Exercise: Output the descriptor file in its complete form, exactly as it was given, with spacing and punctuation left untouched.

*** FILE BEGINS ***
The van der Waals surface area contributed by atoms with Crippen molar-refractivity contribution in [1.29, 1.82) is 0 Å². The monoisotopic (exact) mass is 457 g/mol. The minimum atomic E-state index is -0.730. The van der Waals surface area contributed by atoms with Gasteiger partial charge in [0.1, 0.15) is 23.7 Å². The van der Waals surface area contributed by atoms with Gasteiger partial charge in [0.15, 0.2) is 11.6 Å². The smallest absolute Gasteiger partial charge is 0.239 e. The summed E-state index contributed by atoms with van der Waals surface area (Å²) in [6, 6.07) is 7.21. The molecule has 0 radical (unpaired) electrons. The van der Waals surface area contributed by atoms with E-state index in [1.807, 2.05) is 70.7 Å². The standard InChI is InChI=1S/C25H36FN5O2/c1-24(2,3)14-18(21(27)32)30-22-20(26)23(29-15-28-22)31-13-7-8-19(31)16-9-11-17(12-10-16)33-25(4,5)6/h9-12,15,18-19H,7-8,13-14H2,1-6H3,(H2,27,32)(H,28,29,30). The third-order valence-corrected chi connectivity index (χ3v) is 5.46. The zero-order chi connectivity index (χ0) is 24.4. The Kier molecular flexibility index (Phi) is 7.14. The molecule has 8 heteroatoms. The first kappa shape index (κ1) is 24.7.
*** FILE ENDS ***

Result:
The van der Waals surface area contributed by atoms with Crippen molar-refractivity contribution in [1.29, 1.82) is 0 Å². The monoisotopic (exact) mass is 457 g/mol. The minimum atomic E-state index is -0.730. The van der Waals surface area contributed by atoms with Gasteiger partial charge in [0.1, 0.15) is 23.7 Å². The van der Waals surface area contributed by atoms with Gasteiger partial charge in [0.15, 0.2) is 11.6 Å². The smallest absolute Gasteiger partial charge is 0.239 e. The summed E-state index contributed by atoms with van der Waals surface area (Å²) in [6, 6.07) is 7.21. The molecule has 0 radical (unpaired) electrons. The van der Waals surface area contributed by atoms with E-state index in [1.807, 2.05) is 70.7 Å². The standard InChI is InChI=1S/C25H36FN5O2/c1-24(2,3)14-18(21(27)32)30-22-20(26)23(29-15-28-22)31-13-7-8-19(31)16-9-11-17(12-10-16)33-25(4,5)6/h9-12,15,18-19H,7-8,13-14H2,1-6H3,(H2,27,32)(H,28,29,30). The third-order valence-corrected chi connectivity index (χ3v) is 5.46. The zero-order chi connectivity index (χ0) is 24.4. The Kier molecular flexibility index (Phi) is 7.14. The molecule has 8 heteroatoms. The first kappa shape index (κ1) is 24.7.